Persistence of tropical forage grasses in shaded environments

Wong C.C. and Stur W.W. (1996) Persistence of tropical forage grasses in shaded environments. Journal of Agricultural Science, 126 2: 151-159.

Author Wong C.C.
Stur W.W.
Title Persistence of tropical forage grasses in shaded environments
Journal name Journal of Agricultural Science   Check publisher's open access policy
ISSN 0021-8596
Publication date 1996-01-01
Sub-type Article (original research)
Open Access Status Not yet assessed
Volume 126
Issue 2
Start page 151
End page 159
Total pages 9
Language eng
Subject 1103 Animal Science and Zoology
1102 Agronomy and Crop Science
1311 Genetics
Abstract The sowing of improved tropical forages in tree plantations can increase animal productivity considerably, but planted grasses often fail to persist under grazing, resulting in unstable pastures. An experiment was conducted in Brisbane, Australia during the summer of 1989/90 to investigate whether the failure of tropical grasses to persist in shade when regularly defoliated is related to their growth habit. Two shade-tolerant grasses of contrasting growth habit (prostrate Paspalum wettsteinii v. erect Paspalum malacophyllum) were grown in simulated swards at light levels of 100, 50 and 20% of full sunlight and defoliated every 2 or 4 weeks. Shading and frequent cutting reduced total dry matter yield equally in the two grasses. Shading also reduced tiller density. Paspalum wettsteinii persisted poorly under frequent (2-weekly) defoliation in shade. Plant survival rate of this grass was 66% in the 2-weekly defoliation-20% light transmission treatment, compared with 94% in P. malacophyllum. The poor survival of P. wettsteinii was related to its high allocation of total yield to roots, low tiller density and low total nonstructural carbohydrate yield in residual biomass after defoliation. The inability of P. wettsteinii to adjust in shade to frequent defoliation led to a continual decline in photosynthetic area and light interception, resulting in the depletion of energy reserves, increased susceptibility to Rhizocionia fungal infection and ultimately to death. It was concluded that growth habit per se cannot be used as a simple indicator for selecting tropical grasses for shaded environments. Instead, morphophysiological adaptation to defoliation in shade was critical for plant persistence.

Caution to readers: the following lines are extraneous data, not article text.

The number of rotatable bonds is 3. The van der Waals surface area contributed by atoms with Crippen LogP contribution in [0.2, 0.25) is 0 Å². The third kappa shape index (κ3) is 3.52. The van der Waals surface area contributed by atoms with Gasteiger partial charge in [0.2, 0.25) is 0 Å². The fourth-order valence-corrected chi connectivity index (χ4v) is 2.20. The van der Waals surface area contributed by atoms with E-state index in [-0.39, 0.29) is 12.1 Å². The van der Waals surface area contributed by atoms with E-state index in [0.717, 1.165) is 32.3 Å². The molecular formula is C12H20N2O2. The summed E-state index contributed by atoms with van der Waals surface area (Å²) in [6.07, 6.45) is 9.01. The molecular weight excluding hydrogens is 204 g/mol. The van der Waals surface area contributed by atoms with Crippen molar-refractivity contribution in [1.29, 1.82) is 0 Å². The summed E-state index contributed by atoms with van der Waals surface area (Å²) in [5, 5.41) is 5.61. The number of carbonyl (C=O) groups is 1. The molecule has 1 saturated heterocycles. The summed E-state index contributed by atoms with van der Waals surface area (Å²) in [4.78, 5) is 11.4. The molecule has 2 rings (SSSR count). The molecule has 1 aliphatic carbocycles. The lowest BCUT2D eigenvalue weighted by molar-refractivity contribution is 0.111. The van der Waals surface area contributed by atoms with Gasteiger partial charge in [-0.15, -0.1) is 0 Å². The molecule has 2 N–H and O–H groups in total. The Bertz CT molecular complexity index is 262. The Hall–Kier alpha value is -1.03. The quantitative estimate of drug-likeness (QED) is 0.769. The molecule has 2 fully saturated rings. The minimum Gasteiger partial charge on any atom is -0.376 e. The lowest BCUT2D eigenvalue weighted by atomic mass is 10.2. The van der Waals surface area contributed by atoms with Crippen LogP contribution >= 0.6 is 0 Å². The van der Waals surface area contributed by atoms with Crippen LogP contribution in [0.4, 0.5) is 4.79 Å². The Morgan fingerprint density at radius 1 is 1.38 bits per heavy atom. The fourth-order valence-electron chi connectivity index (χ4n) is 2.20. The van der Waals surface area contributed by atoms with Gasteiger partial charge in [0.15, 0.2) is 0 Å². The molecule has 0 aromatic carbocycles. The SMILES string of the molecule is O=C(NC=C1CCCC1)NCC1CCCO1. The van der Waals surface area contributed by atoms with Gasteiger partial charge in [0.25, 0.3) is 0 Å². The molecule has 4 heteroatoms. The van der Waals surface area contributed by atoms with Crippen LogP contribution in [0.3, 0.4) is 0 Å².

Q-Index Code C1
Q-Index Status Provisional Code
Institutional Status Unknown

Document type: Journal Article
Sub-type: Article (original research)
Collection: Scopus Import - Archived
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